Simply stated, health literacy is the ability to obtain, understand, and effectively use health-related information. In a recent report entitled "Health Literacy: A Prescription to End Confusion," the Institute of Medicine estimated that 90 million adults may lack the needed literacy skills to effectively use the U.S. health care system. Extrapolating from the National Adult Literacy Survey, approximately 36 percent of New York City adults would not be able to identify the name of a hospital in a short article; an additional 27 percent would not be able to fill out a standard health insurance form. Health care providers and patients typically do not identify low health literacy as a major issue, but both groups are well aware of its consequences. Health care professionals know they need improved communication with their patients so that they can better understand patient concerns and priorities, engage them as active partners in their care, improve their grasp of protocols for care management and the need for preventive care and screening, and ensure that they know when and where to seek care and how to navigate the health care system. Conversely, adults with low literacy skills often feel intimidated by the complexity of the health care system, by the forms and instructions, and by medical terminology. To avoid appearing ignorant, they may be hesitant to ask questions or express concerns, thereby compounding the problem. All of these difficulties are exacerbated when patients do not speak English well and are unfamiliar with the U.S. health care system.
Racial and Ethnic Disparities in Health: A View from the South Bronx
Journal of Health Care for the Poor and Underserved 2006; 17:116-127.
Kaplan S.A., Calman N.S., Golub M., Davis J.H. & Billings J.
Fostering Organizational Change Through a Community-Based Initiative
Health Promotion Practice 2006; 7:1-10.
Kaplan S.A., Calman N.S., Golub M., Ruddock C. & Billings J.
A Comparative Analysis of Health Systems in Wealthy Nations
In Health Care Delivery in the United States, Eighth Edition, by Kovner A., Knickman, J. (Eds.) New York: Springer Publishing Company,
How do we understand and also assess the health care of America? Where is health care provided? What are the characteristics of those institutions which provide it? Over the short term, how are changes in health care provisions affecting the health of the population, the cost of care, and access to care? These core issues regarding our health policy are answered in this text.This is a textbook for course work in health care, the handbook for administrators and policy makers, and the standard for in-service training programs.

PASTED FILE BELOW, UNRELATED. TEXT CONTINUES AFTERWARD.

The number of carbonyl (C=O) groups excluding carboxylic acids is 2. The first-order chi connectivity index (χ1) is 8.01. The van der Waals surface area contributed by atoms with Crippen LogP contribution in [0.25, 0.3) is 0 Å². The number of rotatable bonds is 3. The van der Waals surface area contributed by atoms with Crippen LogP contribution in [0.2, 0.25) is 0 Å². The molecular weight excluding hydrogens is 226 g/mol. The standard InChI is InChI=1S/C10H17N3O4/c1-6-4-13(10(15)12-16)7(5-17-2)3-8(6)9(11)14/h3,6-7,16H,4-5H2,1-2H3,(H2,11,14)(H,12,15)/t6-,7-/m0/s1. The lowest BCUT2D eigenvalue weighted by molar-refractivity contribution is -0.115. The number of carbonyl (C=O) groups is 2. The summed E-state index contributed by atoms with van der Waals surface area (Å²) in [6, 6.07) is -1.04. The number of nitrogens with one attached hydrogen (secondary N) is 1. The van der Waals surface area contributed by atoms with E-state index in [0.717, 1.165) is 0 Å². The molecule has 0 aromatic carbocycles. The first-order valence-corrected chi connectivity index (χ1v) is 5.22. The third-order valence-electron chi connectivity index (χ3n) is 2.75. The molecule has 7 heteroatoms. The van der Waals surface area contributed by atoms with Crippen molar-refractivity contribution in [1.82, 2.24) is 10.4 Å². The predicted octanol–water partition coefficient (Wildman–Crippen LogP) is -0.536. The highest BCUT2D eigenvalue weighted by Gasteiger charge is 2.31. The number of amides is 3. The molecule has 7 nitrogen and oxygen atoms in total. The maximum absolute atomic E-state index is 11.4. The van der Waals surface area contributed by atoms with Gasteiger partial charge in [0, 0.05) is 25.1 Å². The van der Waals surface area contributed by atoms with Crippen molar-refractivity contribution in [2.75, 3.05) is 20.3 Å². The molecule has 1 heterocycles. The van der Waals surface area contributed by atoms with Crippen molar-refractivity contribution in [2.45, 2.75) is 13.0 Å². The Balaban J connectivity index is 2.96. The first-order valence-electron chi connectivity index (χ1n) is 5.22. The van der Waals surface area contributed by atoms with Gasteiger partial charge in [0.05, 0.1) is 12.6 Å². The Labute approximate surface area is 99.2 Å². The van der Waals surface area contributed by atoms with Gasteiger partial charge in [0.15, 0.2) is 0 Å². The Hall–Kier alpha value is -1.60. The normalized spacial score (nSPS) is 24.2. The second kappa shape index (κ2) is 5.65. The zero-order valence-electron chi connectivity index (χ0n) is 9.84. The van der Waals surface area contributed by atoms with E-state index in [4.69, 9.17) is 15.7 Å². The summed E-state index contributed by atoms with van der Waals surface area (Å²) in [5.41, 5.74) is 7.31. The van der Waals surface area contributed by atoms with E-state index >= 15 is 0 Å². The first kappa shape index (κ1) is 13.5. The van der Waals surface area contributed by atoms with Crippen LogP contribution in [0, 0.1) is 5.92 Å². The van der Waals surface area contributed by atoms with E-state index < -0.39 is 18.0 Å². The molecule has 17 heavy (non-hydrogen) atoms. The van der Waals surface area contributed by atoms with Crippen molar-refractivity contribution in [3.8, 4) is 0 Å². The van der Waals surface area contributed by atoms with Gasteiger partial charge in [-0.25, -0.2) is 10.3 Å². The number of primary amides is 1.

The Future Of The Public’s Health: Vision, Values, And Strategies
Health Affairs, Vol. 23, Issue 4, 96-107.
Gostin, L.O., Boufford, J.I. & Martinez, R.
Healthcare in a Land Called PeoplePower: Nothing About Me Without Me
Health Expectations, Vol. 4., September 2001, Page 144
Delbanco, T., Berwick, D.M., Boufford, J.I., Edgman-Levitan, Ollenschlager, G., Plamping, D. & Rockefeller, R.G.
Human Resources for Health: Overcoming the Crisis
The Lancet, Vol. 364, Issue 9449, 27 November 2004-3 December 2004, Pgs 1984-1990
Chen, L.C., Evans, T., Anand, S., Boufford, J.I., Brown, H., Chowdhury, M. & Michael, S.
Evidence Based Financial Management - What Are We Waiting For?
Research in Healthcare Financial Management, Vol. 9, No. 1,
Comments on the use of evidence-based approach in the area of health care financial management. Limitation of benchmarking; Barriers to the introduction of evidence-based financial management in health care; Responsibility of health care financial management educators.
Leadership Development for Global Health
in Global Health Leadership and Management, Forege, WH; Daulaire, N.; Black, R.E.; Pearson, C.E., Eds. Jossey-Bass, San Francisco,
Written by an international panel of distinguished global health experts, this book distills valuable lessons from a wide variety of successful health programs that have been implemented around the world. "Global Health Leadership and Management gives practical suggestions for enhancing and developing the essential skills of leadership, management, communication, and project planning for health care leaders. The book will assist health leaders to work well within their communities and effectively plan, direct, implement, and evaluate effective programs and activities. "Global Health Leadership and Management outlines and describes such core competencies as Identifying challenges and developing and managing policy Developing strategies, pathways, and solutions Creating networks and partnerships and planning for change Learning from experience to build a generation of leaders Leading and managing teams by recognizing and celebrating success
The Impact of Medicaid Managed Care on Primary Care Physician Participation in Medicaid
Medical Care, Vol. 43, No. 9, pp 911-920, September
Greene, J., Blustein, J. & Remler, D.